NOV 02, 2016 9:34 AM PDT

Diagnosing Sepsis Earlier to Save Lives Using Microfluidics

WRITTEN BY: Jennifer Ellis
A diagnosis of sepsis can sound like a horror story. When bacteria get into your blood stream, your body mobilizes every defense it has. But even then, without treatment you can die within two days.
 
The problem with sepsis is that diagnosis itself can take two to fifteen days. With a mortality time frame of two days, that doesn’t leave any room for error. A research group in the Texas Tech University Department of Chemistry & Biochemistry has developed a quick and novel diagnostic test to fix this problem.
An example of a microfluidics chip used for cell separation (thomasnet)
Sepsis is one of the leading causes of death in hospitals, where patients usually contract the illness. Immuno-compromised patients end up with a runaway response from their immune system if they contract sepsis on top of another illness or surgery recovery. When the immune system is over stimulated, the initial response is systemic inflammatory response syndrome.  This initial reaction is the body getting the immune system ready to fight the bacteria overrunning the body. As the syndrome progresses, the body enters sepsis and finally septic shock, where blood pressure crashes, organs fail and the patient eventually dies.

If caught early, sepsis is easily treatable with a heavy dose of antibiotics. Doctors initially look for increased temperature and rapid heartbeat and breathing. If sepsis is suspected, a patient is usually treated before the confirming diagnostic test, a bacterial culture, is done. Bacterial culture can take anywhere from two to fifteen days to confirm a case of sepsis. Obviously, if doctors were to wait this long, their patient would be long gone.
 

“It is estimated there are 1 million new cases of sepsis in hospitalized patients per year in the United States,” said Dr. John Griswold, professor and chair emeritus in the Department of Surgery at the Texas Tech University Health Sciences Center. “Sepsis is the leading cause of death in intensive care units in the United States, and patients with the diagnosis of sepsis have a minimum of a 30 percent chance of dying of their disease; if their vital organ systems – brain, heart, lungs, liver, kidneys – are affected, they have a 70 percent chance of dying. The elderly have the highest rate and, in some studies, death is over 85 percent in those over the age of 75.”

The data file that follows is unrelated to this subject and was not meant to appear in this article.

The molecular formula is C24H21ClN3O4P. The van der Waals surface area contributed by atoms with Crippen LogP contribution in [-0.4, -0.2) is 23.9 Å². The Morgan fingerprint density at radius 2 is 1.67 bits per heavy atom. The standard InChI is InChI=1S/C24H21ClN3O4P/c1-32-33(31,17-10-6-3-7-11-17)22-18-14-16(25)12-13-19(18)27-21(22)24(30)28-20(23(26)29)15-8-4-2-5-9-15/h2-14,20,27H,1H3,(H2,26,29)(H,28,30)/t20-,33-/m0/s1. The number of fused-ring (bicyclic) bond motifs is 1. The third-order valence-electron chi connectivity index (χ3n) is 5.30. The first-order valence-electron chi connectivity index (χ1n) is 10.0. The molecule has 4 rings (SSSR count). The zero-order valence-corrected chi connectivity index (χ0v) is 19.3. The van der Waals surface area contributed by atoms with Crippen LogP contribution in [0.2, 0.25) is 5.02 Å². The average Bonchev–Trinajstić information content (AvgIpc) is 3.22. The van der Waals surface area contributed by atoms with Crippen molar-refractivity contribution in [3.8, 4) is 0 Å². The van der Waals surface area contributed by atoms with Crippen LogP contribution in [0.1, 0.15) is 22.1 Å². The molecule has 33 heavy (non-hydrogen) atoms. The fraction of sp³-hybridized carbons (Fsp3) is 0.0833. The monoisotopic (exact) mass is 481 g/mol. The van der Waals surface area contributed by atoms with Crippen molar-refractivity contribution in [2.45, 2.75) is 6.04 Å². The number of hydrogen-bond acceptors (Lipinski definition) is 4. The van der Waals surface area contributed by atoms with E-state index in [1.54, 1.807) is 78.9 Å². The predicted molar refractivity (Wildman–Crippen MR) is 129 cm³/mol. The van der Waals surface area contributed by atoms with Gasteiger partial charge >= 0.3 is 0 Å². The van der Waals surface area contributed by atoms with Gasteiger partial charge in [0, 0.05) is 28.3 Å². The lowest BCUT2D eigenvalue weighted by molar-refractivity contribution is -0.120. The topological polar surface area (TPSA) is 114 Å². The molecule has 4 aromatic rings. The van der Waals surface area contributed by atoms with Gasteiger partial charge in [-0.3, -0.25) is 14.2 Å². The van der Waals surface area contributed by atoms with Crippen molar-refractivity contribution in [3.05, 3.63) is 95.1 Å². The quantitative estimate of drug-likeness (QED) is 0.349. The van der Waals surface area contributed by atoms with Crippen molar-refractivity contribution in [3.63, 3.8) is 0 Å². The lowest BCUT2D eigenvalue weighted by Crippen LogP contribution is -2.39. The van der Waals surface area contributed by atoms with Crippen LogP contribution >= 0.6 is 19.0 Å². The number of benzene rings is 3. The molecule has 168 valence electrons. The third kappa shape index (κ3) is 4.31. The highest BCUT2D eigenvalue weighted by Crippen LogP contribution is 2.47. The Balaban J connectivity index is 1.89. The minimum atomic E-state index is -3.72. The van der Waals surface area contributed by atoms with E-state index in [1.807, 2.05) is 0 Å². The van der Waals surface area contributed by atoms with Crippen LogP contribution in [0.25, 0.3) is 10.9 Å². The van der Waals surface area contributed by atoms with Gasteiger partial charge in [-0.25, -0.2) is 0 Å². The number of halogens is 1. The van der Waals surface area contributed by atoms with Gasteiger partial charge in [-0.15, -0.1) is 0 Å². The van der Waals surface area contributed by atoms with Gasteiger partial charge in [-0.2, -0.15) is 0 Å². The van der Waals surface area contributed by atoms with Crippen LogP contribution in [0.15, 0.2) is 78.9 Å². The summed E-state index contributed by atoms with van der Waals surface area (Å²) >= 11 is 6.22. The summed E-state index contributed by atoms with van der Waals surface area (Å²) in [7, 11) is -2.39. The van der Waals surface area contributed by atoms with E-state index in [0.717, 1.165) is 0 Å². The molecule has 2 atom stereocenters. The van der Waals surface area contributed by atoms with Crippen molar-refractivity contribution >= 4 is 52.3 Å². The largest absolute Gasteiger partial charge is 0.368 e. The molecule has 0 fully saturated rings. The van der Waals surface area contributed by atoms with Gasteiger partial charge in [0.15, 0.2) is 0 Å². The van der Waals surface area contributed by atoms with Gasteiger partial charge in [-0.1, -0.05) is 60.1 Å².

Dimitri Pappas, an associate professor of chemistry, and graduate student Ye Zhang have been able to create a novel diagnostic test to identify sepsis in hours instead of days to weeks. The test could essentially halt the serious threat that sepsis brings to hospitals. Using microfluidics, Pappas and Zhang built tiny chips that allow very small volumes of liquid to travel through channels, separating out single cells and proteins.

The chips are designed to identify a certain type of white blood cells using only a single drop of blood. The user can apply a specific dye to the chip that would highlight the white blood cells that activate an immune response to infection. Using this method, a sepsis diagnosis can be confirmed in four hours.

“That rapid detection will let doctors intervene sooner and intervene when necessary, but it also allows them not just to detect it but to follow up treatment,” Pappas said. “If a patient is septic and they’re identified as such, and then you give them this heavy course of antibiotics, you can follow and retest them over time to make sure the body’s response is returning to normal.”

This type of test can be broadly distributed to hospitals everywhere. For now, the chip will be tested at the Health Sciences Center in Lubbock starting this month.

Sources: Texas Tech News, Texas Tech, Sepsisfonden
 
About the Author
  • I love all things science and am passionate about bringing science to the public through writing. With an M.S. in Genetics and experience in cancer research, marketing and technical writing, it is a pleasure to share the latest trends and findings in science on LabRoots.
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